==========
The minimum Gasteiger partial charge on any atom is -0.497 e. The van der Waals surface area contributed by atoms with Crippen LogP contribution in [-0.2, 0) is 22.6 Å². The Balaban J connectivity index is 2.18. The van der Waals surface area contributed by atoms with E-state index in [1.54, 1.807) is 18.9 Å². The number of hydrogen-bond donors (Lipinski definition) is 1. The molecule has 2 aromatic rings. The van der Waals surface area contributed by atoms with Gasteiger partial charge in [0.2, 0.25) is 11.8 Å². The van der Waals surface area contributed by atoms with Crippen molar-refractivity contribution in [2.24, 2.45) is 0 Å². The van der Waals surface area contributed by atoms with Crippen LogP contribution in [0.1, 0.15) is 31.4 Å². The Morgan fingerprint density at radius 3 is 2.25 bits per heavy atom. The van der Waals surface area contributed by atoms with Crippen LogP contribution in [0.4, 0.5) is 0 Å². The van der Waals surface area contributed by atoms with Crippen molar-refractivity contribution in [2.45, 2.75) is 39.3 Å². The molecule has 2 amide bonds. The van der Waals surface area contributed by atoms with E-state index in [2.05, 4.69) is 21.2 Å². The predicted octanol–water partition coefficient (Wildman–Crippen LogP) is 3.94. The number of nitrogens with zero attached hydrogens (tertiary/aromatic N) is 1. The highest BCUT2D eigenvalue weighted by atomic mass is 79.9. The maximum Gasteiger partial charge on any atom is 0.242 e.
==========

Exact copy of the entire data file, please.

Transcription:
The minimum Gasteiger partial charge on any atom is -0.497 e. The van der Waals surface area contributed by atoms with Crippen LogP contribution in [-0.2, 0) is 22.6 Å². The Balaban J connectivity index is 2.18. The van der Waals surface area contributed by atoms with E-state index in [1.54, 1.807) is 18.9 Å². The number of hydrogen-bond donors (Lipinski definition) is 1. The molecule has 2 aromatic rings. The van der Waals surface area contributed by atoms with Gasteiger partial charge in [0.2, 0.25) is 11.8 Å². The van der Waals surface area contributed by atoms with Crippen molar-refractivity contribution in [2.24, 2.45) is 0 Å². The van der Waals surface area contributed by atoms with Crippen LogP contribution in [0.1, 0.15) is 31.4 Å². The Morgan fingerprint density at radius 3 is 2.25 bits per heavy atom. The van der Waals surface area contributed by atoms with Crippen LogP contribution in [0.4, 0.5) is 0 Å². The van der Waals surface area contributed by atoms with Crippen molar-refractivity contribution in [2.45, 2.75) is 39.3 Å². The molecule has 2 amide bonds. The van der Waals surface area contributed by atoms with E-state index in [2.05, 4.69) is 21.2 Å². The predicted octanol–water partition coefficient (Wildman–Crippen LogP) is 3.94. The number of nitrogens with zero attached hydrogens (tertiary/aromatic N) is 1. The highest BCUT2D eigenvalue weighted by atomic mass is 79.9. The maximum Gasteiger partial charge on any atom is 0.242 e.